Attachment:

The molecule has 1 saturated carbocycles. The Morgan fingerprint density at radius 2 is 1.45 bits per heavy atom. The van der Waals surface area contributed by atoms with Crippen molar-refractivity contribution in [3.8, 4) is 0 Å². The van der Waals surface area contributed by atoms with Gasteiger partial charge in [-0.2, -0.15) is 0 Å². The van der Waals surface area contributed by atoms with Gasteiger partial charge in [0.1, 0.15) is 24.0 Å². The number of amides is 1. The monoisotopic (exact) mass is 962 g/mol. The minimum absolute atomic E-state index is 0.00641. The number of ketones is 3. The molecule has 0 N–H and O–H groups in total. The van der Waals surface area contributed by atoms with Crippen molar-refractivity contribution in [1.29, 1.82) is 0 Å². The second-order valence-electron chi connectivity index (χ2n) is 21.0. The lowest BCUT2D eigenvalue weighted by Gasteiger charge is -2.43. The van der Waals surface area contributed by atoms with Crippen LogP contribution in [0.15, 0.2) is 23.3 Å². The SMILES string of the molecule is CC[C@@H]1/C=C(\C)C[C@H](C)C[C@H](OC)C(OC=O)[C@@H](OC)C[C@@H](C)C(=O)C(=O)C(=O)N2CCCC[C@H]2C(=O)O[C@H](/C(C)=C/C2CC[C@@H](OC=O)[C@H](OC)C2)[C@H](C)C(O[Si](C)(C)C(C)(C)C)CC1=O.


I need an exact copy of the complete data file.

The molecule has 1 saturated carbocycles. The Morgan fingerprint density at radius 2 is 1.45 bits per heavy atom. The van der Waals surface area contributed by atoms with Crippen molar-refractivity contribution in [3.8, 4) is 0 Å². The van der Waals surface area contributed by atoms with Gasteiger partial charge in [-0.2, -0.15) is 0 Å². The van der Waals surface area contributed by atoms with Gasteiger partial charge in [0.1, 0.15) is 24.0 Å². The number of amides is 1. The monoisotopic (exact) mass is 962 g/mol. The minimum absolute atomic E-state index is 0.00641. The number of ketones is 3. The molecule has 0 N–H and O–H groups in total. The van der Waals surface area contributed by atoms with Crippen molar-refractivity contribution in [1.29, 1.82) is 0 Å². The second-order valence-electron chi connectivity index (χ2n) is 21.0. The lowest BCUT2D eigenvalue weighted by Gasteiger charge is -2.43. The van der Waals surface area contributed by atoms with Crippen LogP contribution in [0.15, 0.2) is 23.3 Å². The SMILES string of the molecule is CC[C@@H]1/C=C(\C)C[C@H](C)C[C@H](OC)C(OC=O)[C@@H](OC)C[C@@H](C)C(=O)C(=O)C(=O)N2CCCC[C@H]2C(=O)O[C@H](/C(C)=C/C2CC[C@@H](OC=O)[C@H](OC)C2)[C@H](C)C(O[Si](C)(C)C(C)(C)C)CC1=O.